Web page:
Keep talking to him, and set up boundaries. Lots of advice on MN.

He likes TV a lot? Could you let that go for a while, whilst you work on the other stuff?

AgentZigzag Sat 01-Oct-11 23:50:57

Would the mum you think you are bother to post and try to change things?

I would guess they wouldn't.

I still feel as though I'm constantly having to pick DD up on things, and she's 10 now.

They're just different things to when she was 5.

You can say nothing to him and give yourself an easier time of it, but then you'd end up with a precocious brat.

Look at the way he's behaving with a bit of distance from it in your head, you've said yourself he's not doing it maliciously, he just needs to learn the rules.

laluna Sat 01-Oct-11 23:51:03

Thank you for the support. Have wondered whether I am depressed - had pnd after DD was born and required meds for a year. I am married but DH works away maybe 3 or 4 nights a week and I have to juggle my job around this - I work shifts - nights, long days, short days, weekends etc working as a delivery suite coordinator so it's all pretty stressful. He walks in as I go out sometimes and there is a bit of a power struggle as to who is the most stressed! it's just crazy - feel IRS so detrimental to the family as a whole too but not sure how to go about resolving it.

W6mum Sat 01-Oct-11 23:53:07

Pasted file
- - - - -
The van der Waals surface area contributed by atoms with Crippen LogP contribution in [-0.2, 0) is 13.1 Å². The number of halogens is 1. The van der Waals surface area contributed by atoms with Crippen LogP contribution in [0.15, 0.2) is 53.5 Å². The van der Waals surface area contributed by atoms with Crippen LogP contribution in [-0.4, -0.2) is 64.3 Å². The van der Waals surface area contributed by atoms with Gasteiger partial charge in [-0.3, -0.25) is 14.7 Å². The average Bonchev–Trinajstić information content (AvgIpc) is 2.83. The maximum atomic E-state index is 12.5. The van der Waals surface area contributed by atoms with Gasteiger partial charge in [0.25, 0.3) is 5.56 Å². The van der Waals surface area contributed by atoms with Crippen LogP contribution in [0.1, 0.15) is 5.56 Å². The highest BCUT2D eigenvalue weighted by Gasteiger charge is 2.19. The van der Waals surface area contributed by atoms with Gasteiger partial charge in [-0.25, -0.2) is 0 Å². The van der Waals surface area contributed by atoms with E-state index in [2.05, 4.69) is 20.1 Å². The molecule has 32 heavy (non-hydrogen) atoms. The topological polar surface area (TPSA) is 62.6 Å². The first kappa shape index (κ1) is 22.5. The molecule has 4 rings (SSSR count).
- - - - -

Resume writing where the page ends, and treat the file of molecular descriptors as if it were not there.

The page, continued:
'He is generally happy only watching TV or playing wii which I moderate and try and encourage him to play Lego or cars or train set '
it sounds like he has an awful lot of energy but the activities you mention here - either TV or the ones you encourage - will not drain a 5 year old boy of energy. Do you have any options for taking him to a local park etc so he can run amok and run out his energy every day? or play with other kids?

piprabbit Sat 01-Oct-11 23:54:44

So sorry you are struggling at the moment.

Can I suggest that you have a browse around for ideas on coping with your DS. He does sound very normal - bit that doesn't mean that there aren't different ways of tackling things.

squeakytoy Sun 02-Oct-11 00:00:24

So many of the wii games involve a lot of movement, jumping around and burning off energy, so rather than restricting him using the wii, let him play longer, but on the more energetic games..

CardyMow Sun 02-Oct-11 00:51:55

Park, Bike rides, football. Most boys are a bit like dogs (in a nice way!) - they need LOTS of exercise. Most girls just aren't quite the same. (I have DD 13yo, DS1 9yo, DS2 nearly 8yo, and DS3 8mo).

mancinleics Sun 02-Oct-11 01:27:27

Agent precocious isn't a negative word, it means exceptionally early developed.

Back to OP, you sound tired. I agree with Hunty it sounds like your DS has a lot of energy. Have you thought about getting him interested in sport like swimming or football to focus this energy on something?